As economists and policymakers are seeking to explain the “Great Resignation” sweeping the labor market, the traditional wage and hour issues became less important to employees than in the recent past, according to a recent report. A big takeaway from the data is that organizing people as workers is not enough. Economic democracy in the twenty-first century cannot be achieved solely within a framework focused exclusively on worksites. Rather we must explore a more expansive definition of collective bargaining that adapts to the context of global capitalism and all its features, including addressing the material and cultural needs of the modern worker—who, shockingly, does not solely identify as a worker, but sees themselves as having a diverse array of identities.
I’ve spent the last two and half years learning and implementing participatory budgeting in New York City, first from within the New York City Council and now as a staff member of Participatory Budgeting Project. As members of Black Youth Project 100, I and my colleague Maria Hadden have presented on participatory budgeting as a policy for Black self-determination and liberation on various occasions and to varying audiences. Can you imagine my excitement when, on August 1st, The Movement for Black Lives released a robust policy agenda titled A Vision for Black Lives: Policy Demands for Black Power, Freedom and Justice — and included a bold solution for more community control through participatory budgeting? Contained in the policy agenda are some things we want to see get done.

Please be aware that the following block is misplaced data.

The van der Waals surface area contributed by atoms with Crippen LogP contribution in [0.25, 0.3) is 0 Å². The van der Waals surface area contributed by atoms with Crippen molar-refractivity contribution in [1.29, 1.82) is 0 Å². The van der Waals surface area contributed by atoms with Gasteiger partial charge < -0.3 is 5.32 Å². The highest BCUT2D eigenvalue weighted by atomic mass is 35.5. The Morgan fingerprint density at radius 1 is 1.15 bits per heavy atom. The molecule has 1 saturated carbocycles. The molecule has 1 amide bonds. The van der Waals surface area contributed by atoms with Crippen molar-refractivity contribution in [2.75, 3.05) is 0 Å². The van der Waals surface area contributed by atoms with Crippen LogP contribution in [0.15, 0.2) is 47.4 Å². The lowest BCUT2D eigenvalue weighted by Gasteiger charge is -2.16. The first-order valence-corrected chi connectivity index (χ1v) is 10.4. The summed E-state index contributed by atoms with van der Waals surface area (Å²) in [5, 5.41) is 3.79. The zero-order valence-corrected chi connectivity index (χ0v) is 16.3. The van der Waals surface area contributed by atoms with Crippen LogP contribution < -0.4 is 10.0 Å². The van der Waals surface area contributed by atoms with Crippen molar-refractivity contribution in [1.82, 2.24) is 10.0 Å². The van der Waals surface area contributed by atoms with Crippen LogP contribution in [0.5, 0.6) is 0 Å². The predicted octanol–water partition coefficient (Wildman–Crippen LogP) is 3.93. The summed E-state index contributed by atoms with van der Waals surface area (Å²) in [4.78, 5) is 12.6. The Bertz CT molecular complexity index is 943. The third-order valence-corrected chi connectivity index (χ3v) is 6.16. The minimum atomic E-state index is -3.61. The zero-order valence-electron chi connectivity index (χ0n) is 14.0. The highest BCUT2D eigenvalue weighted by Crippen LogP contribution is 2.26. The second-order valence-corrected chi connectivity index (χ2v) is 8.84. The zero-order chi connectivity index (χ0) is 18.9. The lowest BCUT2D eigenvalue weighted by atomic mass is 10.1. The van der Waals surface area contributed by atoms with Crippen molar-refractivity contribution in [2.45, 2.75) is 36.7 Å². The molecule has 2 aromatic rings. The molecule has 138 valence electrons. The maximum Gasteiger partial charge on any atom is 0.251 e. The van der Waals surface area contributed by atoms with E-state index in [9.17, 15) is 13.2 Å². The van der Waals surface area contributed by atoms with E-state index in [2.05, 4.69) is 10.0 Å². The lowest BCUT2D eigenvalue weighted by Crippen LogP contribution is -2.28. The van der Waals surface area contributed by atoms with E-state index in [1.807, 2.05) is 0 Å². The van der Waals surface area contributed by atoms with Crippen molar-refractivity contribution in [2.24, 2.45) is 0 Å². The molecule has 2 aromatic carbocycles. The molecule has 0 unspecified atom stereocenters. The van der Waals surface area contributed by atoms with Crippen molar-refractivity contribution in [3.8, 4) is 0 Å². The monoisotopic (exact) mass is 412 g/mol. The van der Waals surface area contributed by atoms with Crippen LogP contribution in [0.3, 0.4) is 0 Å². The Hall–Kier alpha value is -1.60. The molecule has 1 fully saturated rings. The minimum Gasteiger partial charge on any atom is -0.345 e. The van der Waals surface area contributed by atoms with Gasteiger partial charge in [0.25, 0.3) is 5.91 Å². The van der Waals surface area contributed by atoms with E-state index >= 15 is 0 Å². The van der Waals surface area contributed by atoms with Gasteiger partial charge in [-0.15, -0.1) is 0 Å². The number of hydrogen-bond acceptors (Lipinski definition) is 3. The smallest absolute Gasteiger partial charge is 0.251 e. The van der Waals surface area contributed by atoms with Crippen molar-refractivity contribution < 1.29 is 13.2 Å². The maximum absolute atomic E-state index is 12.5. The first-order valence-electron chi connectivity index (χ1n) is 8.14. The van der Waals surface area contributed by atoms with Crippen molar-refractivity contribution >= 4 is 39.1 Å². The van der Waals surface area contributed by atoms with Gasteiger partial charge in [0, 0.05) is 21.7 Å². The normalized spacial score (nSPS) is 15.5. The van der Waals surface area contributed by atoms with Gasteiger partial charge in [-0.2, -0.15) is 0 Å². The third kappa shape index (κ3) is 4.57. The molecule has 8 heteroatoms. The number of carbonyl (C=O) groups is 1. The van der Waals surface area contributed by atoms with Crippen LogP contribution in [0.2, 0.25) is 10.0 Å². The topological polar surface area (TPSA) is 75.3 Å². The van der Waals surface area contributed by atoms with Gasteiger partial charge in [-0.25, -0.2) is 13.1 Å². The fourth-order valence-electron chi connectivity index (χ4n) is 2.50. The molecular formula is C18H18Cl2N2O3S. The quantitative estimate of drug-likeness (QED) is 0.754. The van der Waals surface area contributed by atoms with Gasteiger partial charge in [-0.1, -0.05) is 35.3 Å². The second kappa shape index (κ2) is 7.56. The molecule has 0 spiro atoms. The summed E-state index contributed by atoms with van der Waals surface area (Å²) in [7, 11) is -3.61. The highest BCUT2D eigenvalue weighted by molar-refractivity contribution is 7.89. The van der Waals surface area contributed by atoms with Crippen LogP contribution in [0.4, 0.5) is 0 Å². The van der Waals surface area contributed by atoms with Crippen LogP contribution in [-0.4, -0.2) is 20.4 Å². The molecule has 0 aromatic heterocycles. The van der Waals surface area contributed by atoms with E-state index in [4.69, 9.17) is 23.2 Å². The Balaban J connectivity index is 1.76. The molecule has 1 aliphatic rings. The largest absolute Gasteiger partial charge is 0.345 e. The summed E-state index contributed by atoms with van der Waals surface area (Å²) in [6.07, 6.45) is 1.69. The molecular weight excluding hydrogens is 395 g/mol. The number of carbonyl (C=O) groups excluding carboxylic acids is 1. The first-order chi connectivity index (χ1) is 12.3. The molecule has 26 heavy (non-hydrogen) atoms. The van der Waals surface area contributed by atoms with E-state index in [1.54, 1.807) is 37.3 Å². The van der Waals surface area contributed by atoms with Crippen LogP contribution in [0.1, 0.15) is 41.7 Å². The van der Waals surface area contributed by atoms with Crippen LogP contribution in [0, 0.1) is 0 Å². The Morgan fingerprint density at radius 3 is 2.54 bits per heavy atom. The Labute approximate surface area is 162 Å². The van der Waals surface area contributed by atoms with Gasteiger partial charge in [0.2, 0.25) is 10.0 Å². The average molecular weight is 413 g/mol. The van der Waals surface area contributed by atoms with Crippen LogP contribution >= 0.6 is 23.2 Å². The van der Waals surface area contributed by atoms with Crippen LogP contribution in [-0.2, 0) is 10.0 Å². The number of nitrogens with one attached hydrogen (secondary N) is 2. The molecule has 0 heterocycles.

More than 3,000 researchers from 600 universities around the world have issued an urgent call to heed the lessons of the COVID-19 crisis and rewrite the rules of our economic systems in order to create a more democratic and sustainable society. Their call – made in an op-ed published simultaneously in 33 leading media outlets around the world, including The Wire – in the midst of an unprecedented health, climate, and political crisis, paves a positive path forward following three core principles: democratize (firms), decommodify (work), and remediate (policies) in order to respect planetary boundaries and make life sustainable for all.
We need economic democracy. As workers, as consumers, and as citizens, Americans are increasingly powerless in today’s economy. A 40-year assault on antitrust and competition policy—the laws and regulations meant to guard against the concentration of power in private hands—has tipped the economy in favor of powerful corporations and their shareholders. Under the false assumption that the unencumbered ambitions of private business will align with the public good, the pro-monopoly policies of the “Chicago School” of antitrust lurk behind today’s troubling trends: high profits, low corporate investment, rising markups, low wages, declining entrepreneurship, and lack of access to unbiased information. Market power and lax competition policy ensure our economy serves the few over the many.